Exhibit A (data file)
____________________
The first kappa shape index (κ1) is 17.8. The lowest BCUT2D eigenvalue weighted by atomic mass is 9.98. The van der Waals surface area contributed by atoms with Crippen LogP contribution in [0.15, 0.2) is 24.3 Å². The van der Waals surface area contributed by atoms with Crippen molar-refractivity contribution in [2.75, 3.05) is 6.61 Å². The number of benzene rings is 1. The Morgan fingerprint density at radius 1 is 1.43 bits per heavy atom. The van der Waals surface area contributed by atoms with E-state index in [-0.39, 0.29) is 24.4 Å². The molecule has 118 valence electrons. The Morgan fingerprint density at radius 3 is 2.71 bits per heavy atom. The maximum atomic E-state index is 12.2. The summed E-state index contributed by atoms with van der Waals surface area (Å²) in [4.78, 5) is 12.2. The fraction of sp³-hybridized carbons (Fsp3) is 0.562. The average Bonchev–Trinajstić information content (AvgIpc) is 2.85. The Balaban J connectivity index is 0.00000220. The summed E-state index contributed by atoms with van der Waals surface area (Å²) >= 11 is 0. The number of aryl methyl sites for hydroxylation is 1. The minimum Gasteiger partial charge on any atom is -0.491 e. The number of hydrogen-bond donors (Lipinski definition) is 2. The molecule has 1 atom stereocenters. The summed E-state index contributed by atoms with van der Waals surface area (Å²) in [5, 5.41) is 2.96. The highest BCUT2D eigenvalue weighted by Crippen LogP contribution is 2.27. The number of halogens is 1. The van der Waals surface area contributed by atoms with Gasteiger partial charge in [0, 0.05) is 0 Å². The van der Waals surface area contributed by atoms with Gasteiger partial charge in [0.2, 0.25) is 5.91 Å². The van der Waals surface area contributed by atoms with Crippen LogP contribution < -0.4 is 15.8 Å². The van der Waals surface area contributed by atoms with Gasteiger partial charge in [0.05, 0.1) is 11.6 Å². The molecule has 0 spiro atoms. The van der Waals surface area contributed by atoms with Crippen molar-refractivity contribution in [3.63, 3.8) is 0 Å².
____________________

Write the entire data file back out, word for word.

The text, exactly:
The first kappa shape index (κ1) is 17.8. The lowest BCUT2D eigenvalue weighted by atomic mass is 9.98. The van der Waals surface area contributed by atoms with Crippen LogP contribution in [0.15, 0.2) is 24.3 Å². The van der Waals surface area contributed by atoms with Crippen molar-refractivity contribution in [2.75, 3.05) is 6.61 Å². The number of benzene rings is 1. The Morgan fingerprint density at radius 1 is 1.43 bits per heavy atom. The van der Waals surface area contributed by atoms with E-state index in [-0.39, 0.29) is 24.4 Å². The molecule has 118 valence electrons. The Morgan fingerprint density at radius 3 is 2.71 bits per heavy atom. The maximum atomic E-state index is 12.2. The summed E-state index contributed by atoms with van der Waals surface area (Å²) in [4.78, 5) is 12.2. The fraction of sp³-hybridized carbons (Fsp3) is 0.562. The average Bonchev–Trinajstić information content (AvgIpc) is 2.85. The Balaban J connectivity index is 0.00000220. The summed E-state index contributed by atoms with van der Waals surface area (Å²) >= 11 is 0. The number of aryl methyl sites for hydroxylation is 1. The minimum Gasteiger partial charge on any atom is -0.491 e. The number of hydrogen-bond donors (Lipinski definition) is 2. The molecule has 1 atom stereocenters. The summed E-state index contributed by atoms with van der Waals surface area (Å²) in [5, 5.41) is 2.96. The highest BCUT2D eigenvalue weighted by Crippen LogP contribution is 2.27. The number of halogens is 1. The van der Waals surface area contributed by atoms with Gasteiger partial charge in [0, 0.05) is 0 Å². The van der Waals surface area contributed by atoms with Gasteiger partial charge in [0.2, 0.25) is 5.91 Å². The van der Waals surface area contributed by atoms with Crippen LogP contribution < -0.4 is 15.8 Å². The van der Waals surface area contributed by atoms with Gasteiger partial charge in [0.05, 0.1) is 11.6 Å². The molecule has 0 spiro atoms. The van der Waals surface area contributed by atoms with Crippen molar-refractivity contribution in [3.63, 3.8) is 0 Å².